Three Dimensions of Love

The week prior to Jesus’ crucifixion, commonly known as the Passion Week, was an emotionally charged period for the Son of God. Tuesday of that week was particularly controversial. Several members of various Jewish sects mounted argumentative assaults against Christ—with no success whatsoever, of course (see Matthew 22:15ff).

In one of these instances, a Pharisee lawyer framed a question which he doubtless believed, if answered, would provide some evidence for an indictment against the teacher from Nazareth: “Which is the greatest commandment in the law?”

No doubt this legal expert felt this was a formidable question. The Jewish rabbis declared there were no less than 613 laws in the Old Testament. Of these, 248 were positive in thrust, while 365 were negative. They must have mused: “Which one of these would this so-called Messiah choose as the greatest?”

Christ, appealing to Deuteronomy 6:5, responded: “You shall love the Lord your God with all your heart, and with all your soul, and with all your mind.” Jesus declared that this was the great and first commandment of the law. Further, citing Leviticus 19:18, the Lord said there is a second commandment like unto the first: “You shall love your neighbor as yourself” (Matthew 22:36-40). These two commandments, in fact, summarize the entire Old Testament.

All human responsibility can be divided into three categories fundamentally: First, there is man’s religious responsibility—the duty he owes to God because of the very nature of the Creator (Psalm 18:3). God is a being of such wonder as to be worthy of glory and honor (Revelation 4:11). Man is thus to express his reverence for God in divinely-prescribed worship (Matthew 4:10). To neglect such is to be guilty of the most egregious form of ingratitude.

Second, there is one’s moral obligation. This is the responsibility that human beings have to one another due to the fact that every person bears the image of God, and thus has value.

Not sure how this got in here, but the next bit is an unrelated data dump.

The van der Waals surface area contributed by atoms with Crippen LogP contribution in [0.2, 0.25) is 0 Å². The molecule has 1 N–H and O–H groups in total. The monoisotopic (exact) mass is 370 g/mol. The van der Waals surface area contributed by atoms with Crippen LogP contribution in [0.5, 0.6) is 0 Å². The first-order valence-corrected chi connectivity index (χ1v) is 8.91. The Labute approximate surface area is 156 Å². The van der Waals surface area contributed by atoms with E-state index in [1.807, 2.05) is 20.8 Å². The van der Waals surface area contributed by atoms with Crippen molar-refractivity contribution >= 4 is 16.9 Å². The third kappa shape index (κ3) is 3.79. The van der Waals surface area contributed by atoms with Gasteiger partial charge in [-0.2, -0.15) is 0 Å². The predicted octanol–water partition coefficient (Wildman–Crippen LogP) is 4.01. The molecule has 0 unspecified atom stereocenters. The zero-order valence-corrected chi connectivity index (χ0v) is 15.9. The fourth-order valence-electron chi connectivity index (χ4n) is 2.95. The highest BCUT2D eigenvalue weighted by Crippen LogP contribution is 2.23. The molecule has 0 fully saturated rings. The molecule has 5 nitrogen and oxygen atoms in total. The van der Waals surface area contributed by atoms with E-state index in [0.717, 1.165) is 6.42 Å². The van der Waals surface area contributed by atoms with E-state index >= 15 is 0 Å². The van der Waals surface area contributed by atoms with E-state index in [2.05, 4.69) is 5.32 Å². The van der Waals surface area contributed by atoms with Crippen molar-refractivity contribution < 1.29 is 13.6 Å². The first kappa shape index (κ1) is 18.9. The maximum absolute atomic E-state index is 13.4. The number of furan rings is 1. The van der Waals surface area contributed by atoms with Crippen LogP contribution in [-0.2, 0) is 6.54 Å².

Finally, by implication, this context suggests there is personal obligation—the duty that one has to self as a consequence of his own intrinsic worth.

And so the Savior indicated that the sum of man’s earthly service is to: (1) love God, (2) love neighbor, and (3) love self.

The Nature of Love

But what did Christ mean when he suggested that we must exercise love in these dimensions? To answer this question, it will be helpful to consider the meaning of “love,” as that term is employed in the Greek Testament.

There are two common words in the Greek Testament, both of which are rendered “love” in the English translation. First, there is the verb agapao; then there is also phileo. These terms are the subject of some controversy among scholars. A few allege that these words have virtually the same meaning and are mostly employed as stylistic variations. The vast majority of New Testament scholars, however, see a distinction between the terms.

Agapao has been described as the love of the intellect, a disposition that manifests itself in devotion to the object of its interest. By way of contrast, phileo is viewed as being a love of “the feelings, instinctive, warm affection” (Green 1907, 377).

Barclay argued that agapao is the love of the mind, or the will; whereas phileo is the love of closeness and affection (1974, 20-21).